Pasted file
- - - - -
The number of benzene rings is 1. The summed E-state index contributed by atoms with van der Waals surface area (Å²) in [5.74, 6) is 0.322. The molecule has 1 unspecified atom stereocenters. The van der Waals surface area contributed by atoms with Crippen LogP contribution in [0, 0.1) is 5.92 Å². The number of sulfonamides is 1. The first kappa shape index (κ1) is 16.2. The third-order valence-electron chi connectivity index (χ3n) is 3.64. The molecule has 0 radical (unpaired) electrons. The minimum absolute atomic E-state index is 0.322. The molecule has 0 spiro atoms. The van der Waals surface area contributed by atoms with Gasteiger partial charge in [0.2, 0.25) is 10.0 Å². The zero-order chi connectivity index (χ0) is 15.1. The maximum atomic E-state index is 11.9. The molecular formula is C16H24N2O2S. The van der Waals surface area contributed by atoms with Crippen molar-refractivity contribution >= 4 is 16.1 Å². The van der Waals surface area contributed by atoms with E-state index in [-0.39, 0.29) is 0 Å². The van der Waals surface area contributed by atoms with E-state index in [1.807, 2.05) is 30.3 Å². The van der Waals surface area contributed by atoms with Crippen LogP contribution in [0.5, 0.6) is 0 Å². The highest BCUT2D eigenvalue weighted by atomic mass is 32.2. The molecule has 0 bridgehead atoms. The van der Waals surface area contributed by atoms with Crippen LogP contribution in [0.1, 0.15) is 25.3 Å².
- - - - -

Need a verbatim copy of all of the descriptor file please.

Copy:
The number of benzene rings is 1. The summed E-state index contributed by atoms with van der Waals surface area (Å²) in [5.74, 6) is 0.322. The molecule has 1 unspecified atom stereocenters. The van der Waals surface area contributed by atoms with Crippen LogP contribution in [0, 0.1) is 5.92 Å². The number of sulfonamides is 1. The first kappa shape index (κ1) is 16.2. The third-order valence-electron chi connectivity index (χ3n) is 3.64. The molecule has 0 radical (unpaired) electrons. The minimum absolute atomic E-state index is 0.322. The molecule has 0 spiro atoms. The van der Waals surface area contributed by atoms with Gasteiger partial charge in [0.2, 0.25) is 10.0 Å². The zero-order chi connectivity index (χ0) is 15.1. The maximum atomic E-state index is 11.9. The molecular formula is C16H24N2O2S. The van der Waals surface area contributed by atoms with Crippen molar-refractivity contribution >= 4 is 16.1 Å². The van der Waals surface area contributed by atoms with E-state index in [-0.39, 0.29) is 0 Å². The van der Waals surface area contributed by atoms with E-state index in [1.807, 2.05) is 30.3 Å². The van der Waals surface area contributed by atoms with Crippen LogP contribution in [0.5, 0.6) is 0 Å². The highest BCUT2D eigenvalue weighted by atomic mass is 32.2. The molecule has 0 bridgehead atoms. The van der Waals surface area contributed by atoms with Crippen LogP contribution in [0.1, 0.15) is 25.3 Å².